High Resolution Terrain Data Example

This page has some examples of how, by using higher resolution terrain height data, the grid cells generated by the WRF Preprocessing System (WPS) seem to follow the actual terrain more closely. For all of these pictures, Google Earth was set to draw terrain height with a 3X exaggeration. To find out more about getting and incorporating the high resolution, 1/3 arc second data into WPS, go to my page that more or less describes the process: High Resolution Terrain Height Data in WRF. If you would like the KML format data that was used to generate these pictures, it can be downloaded from my page about WRF data displayed in Google Earth: WRF Data in Google Earth.

The pictures on this page need to be clicked on to make them larger. The important details require them to be viewed a nearly full screen size.

This is an example of the grid cells when 30 arc second data is used to create them.That is the highest resolution that comes with WRF as provided on the regular download page. The cells are artificially drawn as flat, using the center point for the terrain height of the entire cell. When drawn this way, I would expect about half of each cell to be above the terrain shown by Google Earth and half below. If you click on the picture to the left to zoom in, you can see that is definitely not the case. The grid cells are 1km in size, which is approximately the same resolution as the 30 arc second data, but after interpolation is performed, much of what little detail contained in the data is smoothed out. With some cells, the actual terrain is completely above or below the translucent surface of the single height grid cell.

The picture to the right shows the same location but with 200m grid cells created from 30 arc second data. The same problem is even more evident at this resolution. As mentioned, drawing the grid cells this way is artificial because WPS also provides terrain height at the centers of all four sides. But by drawing a grid cell at a single height, the step up or down from one cell to the next is evident. Further down, I have pictures of grid cells drawn as I believe WRF represents them internally.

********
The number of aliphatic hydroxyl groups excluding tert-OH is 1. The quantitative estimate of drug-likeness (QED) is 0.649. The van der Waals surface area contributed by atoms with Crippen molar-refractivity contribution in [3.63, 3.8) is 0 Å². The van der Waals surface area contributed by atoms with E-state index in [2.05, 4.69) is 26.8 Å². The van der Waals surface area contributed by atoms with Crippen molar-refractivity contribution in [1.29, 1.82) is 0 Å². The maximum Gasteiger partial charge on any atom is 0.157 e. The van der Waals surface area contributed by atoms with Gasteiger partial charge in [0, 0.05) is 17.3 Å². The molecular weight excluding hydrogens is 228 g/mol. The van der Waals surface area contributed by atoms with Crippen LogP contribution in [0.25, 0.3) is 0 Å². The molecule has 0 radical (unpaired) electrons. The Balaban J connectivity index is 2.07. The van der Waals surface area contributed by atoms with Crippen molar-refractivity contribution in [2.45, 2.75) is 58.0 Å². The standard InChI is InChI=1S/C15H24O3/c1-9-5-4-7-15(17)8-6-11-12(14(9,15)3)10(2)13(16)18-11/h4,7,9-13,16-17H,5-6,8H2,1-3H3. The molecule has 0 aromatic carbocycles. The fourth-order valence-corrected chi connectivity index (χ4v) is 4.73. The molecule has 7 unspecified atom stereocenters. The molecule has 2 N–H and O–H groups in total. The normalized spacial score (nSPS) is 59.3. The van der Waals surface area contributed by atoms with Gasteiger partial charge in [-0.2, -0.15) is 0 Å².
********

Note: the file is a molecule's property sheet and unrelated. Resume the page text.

Here are the same two pictures but with grid cells generated with higher resolution terrain height data. This data is 1/3 of an arc second, which is approximately 10 meters in horizontal resolution. In both pictures, the Google Earth terrain is more likely to be half above and half below the flat, translucent grid cell surface. That is what I would expect and hope for in grid cells I am using for a weather forecast. Even some of the cells that seem to not be half and half, become so when zooming in closer. That has to do with the way Google Earth handles the resolution of the terrain it draws on the screen. (Zooming in on these PICTURES of the Google Earth screen does not change anything.)

 These are the same four pictures as above, but a different method was used to draw the surface of the grid cells. For these, I used the terrain height given for the staggered grid points, which are on the middle of each of the four sides of a grid cell. From these, I calculated a height for each corner based on the closest four staggered points. This method probably best presents the grid cells as used within WRF; all the edges match up, giving a continuous surface. The flat surfaces shown above help me evaluate the quality of the terrain height data I am using. These sloped surfaces help me see how WRF is going to look at things.

Even with the higher resolution terrain height data, it seems apparent that a lot of details are lost when using a 1km horizontal resolution. Reality has so much more detail that seems like it would affect high resolution wind forecasts.